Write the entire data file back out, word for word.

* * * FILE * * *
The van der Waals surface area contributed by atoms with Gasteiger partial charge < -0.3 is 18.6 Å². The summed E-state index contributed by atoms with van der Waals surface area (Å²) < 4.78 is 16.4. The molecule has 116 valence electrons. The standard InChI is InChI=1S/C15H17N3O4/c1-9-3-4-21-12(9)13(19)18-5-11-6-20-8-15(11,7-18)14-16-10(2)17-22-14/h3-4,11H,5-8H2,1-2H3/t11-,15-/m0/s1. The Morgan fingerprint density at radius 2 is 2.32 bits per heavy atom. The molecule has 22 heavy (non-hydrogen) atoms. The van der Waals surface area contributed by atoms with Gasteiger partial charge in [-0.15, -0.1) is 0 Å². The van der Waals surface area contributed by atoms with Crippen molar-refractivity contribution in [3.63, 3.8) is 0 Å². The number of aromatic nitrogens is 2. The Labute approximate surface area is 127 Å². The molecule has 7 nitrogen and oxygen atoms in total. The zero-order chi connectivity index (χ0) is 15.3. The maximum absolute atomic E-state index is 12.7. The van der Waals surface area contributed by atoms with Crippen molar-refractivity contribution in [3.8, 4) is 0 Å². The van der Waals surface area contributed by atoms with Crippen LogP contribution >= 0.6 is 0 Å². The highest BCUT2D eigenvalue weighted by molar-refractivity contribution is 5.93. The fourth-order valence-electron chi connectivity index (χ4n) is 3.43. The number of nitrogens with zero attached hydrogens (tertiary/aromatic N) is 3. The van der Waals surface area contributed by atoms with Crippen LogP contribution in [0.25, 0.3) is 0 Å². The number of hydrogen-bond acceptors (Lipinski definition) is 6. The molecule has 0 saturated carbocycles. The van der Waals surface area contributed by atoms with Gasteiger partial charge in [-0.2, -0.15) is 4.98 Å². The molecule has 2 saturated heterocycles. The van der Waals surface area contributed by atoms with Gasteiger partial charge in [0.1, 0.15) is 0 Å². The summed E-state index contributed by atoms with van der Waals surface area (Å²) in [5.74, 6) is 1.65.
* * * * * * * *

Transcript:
The van der Waals surface area contributed by atoms with Gasteiger partial charge < -0.3 is 18.6 Å². The summed E-state index contributed by atoms with van der Waals surface area (Å²) < 4.78 is 16.4. The molecule has 116 valence electrons. The standard InChI is InChI=1S/C15H17N3O4/c1-9-3-4-21-12(9)13(19)18-5-11-6-20-8-15(11,7-18)14-16-10(2)17-22-14/h3-4,11H,5-8H2,1-2H3/t11-,15-/m0/s1. The Morgan fingerprint density at radius 2 is 2.32 bits per heavy atom. The molecule has 22 heavy (non-hydrogen) atoms. The van der Waals surface area contributed by atoms with Gasteiger partial charge in [-0.15, -0.1) is 0 Å². The van der Waals surface area contributed by atoms with Crippen molar-refractivity contribution in [3.63, 3.8) is 0 Å². The number of aromatic nitrogens is 2. The Labute approximate surface area is 127 Å². The molecule has 7 nitrogen and oxygen atoms in total. The zero-order chi connectivity index (χ0) is 15.3. The maximum absolute atomic E-state index is 12.7. The van der Waals surface area contributed by atoms with Crippen molar-refractivity contribution in [3.8, 4) is 0 Å². The van der Waals surface area contributed by atoms with Crippen LogP contribution >= 0.6 is 0 Å². The highest BCUT2D eigenvalue weighted by molar-refractivity contribution is 5.93. The fourth-order valence-electron chi connectivity index (χ4n) is 3.43. The number of nitrogens with zero attached hydrogens (tertiary/aromatic N) is 3. The van der Waals surface area contributed by atoms with Crippen LogP contribution in [0.25, 0.3) is 0 Å². The number of hydrogen-bond acceptors (Lipinski definition) is 6. The molecule has 0 saturated carbocycles. The van der Waals surface area contributed by atoms with Gasteiger partial charge in [-0.2, -0.15) is 4.98 Å². The molecule has 2 saturated heterocycles. The van der Waals surface area contributed by atoms with Gasteiger partial charge in [0.1, 0.15) is 0 Å². The summed E-state index contributed by atoms with van der Waals surface area (Å²) in [5.74, 6) is 1.65.